Staying Safe Abroad and on your SLV.Global Placement

Heading abroad to participate in one of our placements is an exciting venture! Maybe you're a seasoned traveller with more stamps in your passport than you have pages, or maybe you're a novice and about to get on a plane by yourself for the first time. Either way, your personal safety is paramount. We've compiled this list of handy tips to help you put safety first as you travel the world.

dolphin (1).jpg

Drink Water

Duh! No, but seriously. Dehydration is the number one cause of illness abroad. Our lovely bodies are made of 75% water, so make sure you're keeping yourself hydrated to stay healthy! Ending up in a hospital hooked up to an IV drip for the day, or longer, is no fun and being dehydrated makes it almost impossible to fight infection or combat tough germs, so a runny nose can grow into full-blown flu if your body can't cope with all the nasties in your system. Hydration for the nation!

MC+Hammer (1).jpg

Addressing Unwanted Attention 

Sadly there are unsavoury characters everywhere and as much as we hope you don't encounter any, we also want to pass on a few simple bits of advice to help keep yourself safe from those with a tendency to get a bit handsy or overfamiliar on public transport or on the street. But just remember, nothing you do or do not do gives anyone the right to harass you, touch you, speak badly to you or make you uncomfortable. Nothing. Ever.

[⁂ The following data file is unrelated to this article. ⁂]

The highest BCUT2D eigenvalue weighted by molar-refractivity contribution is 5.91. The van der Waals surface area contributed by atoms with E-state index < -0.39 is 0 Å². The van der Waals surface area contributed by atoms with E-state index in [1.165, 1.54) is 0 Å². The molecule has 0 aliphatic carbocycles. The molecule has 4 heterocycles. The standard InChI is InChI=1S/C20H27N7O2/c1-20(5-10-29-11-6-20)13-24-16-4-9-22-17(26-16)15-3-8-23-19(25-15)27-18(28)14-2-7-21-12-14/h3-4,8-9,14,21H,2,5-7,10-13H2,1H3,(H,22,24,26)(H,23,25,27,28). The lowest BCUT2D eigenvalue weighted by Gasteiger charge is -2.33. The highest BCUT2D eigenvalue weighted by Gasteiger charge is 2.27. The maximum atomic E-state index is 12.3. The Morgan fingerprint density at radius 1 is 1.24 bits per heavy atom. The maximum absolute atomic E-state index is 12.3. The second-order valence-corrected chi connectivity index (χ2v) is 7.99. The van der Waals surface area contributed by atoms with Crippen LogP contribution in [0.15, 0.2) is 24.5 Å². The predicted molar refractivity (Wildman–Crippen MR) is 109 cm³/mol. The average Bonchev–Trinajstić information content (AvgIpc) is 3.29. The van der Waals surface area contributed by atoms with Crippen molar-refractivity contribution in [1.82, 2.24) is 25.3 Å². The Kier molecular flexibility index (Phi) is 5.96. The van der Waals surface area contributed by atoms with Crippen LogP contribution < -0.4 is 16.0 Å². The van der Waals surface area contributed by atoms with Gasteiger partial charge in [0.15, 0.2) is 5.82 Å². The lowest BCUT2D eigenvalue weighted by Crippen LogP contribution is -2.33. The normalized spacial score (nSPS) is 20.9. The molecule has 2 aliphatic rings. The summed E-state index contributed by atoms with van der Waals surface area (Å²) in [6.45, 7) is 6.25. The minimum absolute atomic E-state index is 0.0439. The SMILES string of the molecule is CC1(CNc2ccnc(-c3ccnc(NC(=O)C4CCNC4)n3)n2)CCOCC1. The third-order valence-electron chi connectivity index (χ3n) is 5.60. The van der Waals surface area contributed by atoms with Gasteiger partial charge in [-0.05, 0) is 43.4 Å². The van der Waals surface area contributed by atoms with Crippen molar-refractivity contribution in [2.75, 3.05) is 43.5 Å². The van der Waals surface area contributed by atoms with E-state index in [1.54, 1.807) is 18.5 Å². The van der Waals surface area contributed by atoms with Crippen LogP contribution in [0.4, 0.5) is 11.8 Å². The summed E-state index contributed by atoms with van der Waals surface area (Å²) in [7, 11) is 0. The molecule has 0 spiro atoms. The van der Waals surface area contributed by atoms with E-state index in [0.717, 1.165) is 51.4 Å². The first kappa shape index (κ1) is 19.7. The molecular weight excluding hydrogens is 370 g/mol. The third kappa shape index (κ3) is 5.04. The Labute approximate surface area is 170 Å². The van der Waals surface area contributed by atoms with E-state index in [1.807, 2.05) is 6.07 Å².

1. Stay together. Try not to separate on the buses and sit with your friends. If you see that one of your crew is uncomfortable, don't be afraid to step in and rescue them. Prevention is better than cure. Please avoid walking around alone too. You'll never be scheduled to head out by yourself to any projects, so try to stick to this rule in your free time too. If you are ever uncomfortable, please try and get help and always let us know if you've had any unpleasant interactions with anyone during your time on placement with us. Your safety is our #1 concern. 

2. Don't give out your personal details to strangers. I know this sounds obvious, but trust us, you meet some of the loveliest people abroad that the temptation is just too real sometimes to give them your phone number or your Facebook info. However, often this leads to late night phone calls or inappropriate messages, which can be uncomfortable and is not what you need when you're just trying to live your life. 

3. Put a ring on it. Bling yourself out and tell anyone you're not keen on, who may be trying to engage personally with you, that you're in a relationship. 

4. Read up on cultural and societal norms and expectations in the country you're visiting. Please be aware that these can be different than you may be used to, and vary from country to country. Things like drinking and smoking in public are uncommon in parts of the world, especially for women, and can attract negative attention. What can we say? #Patriarchy.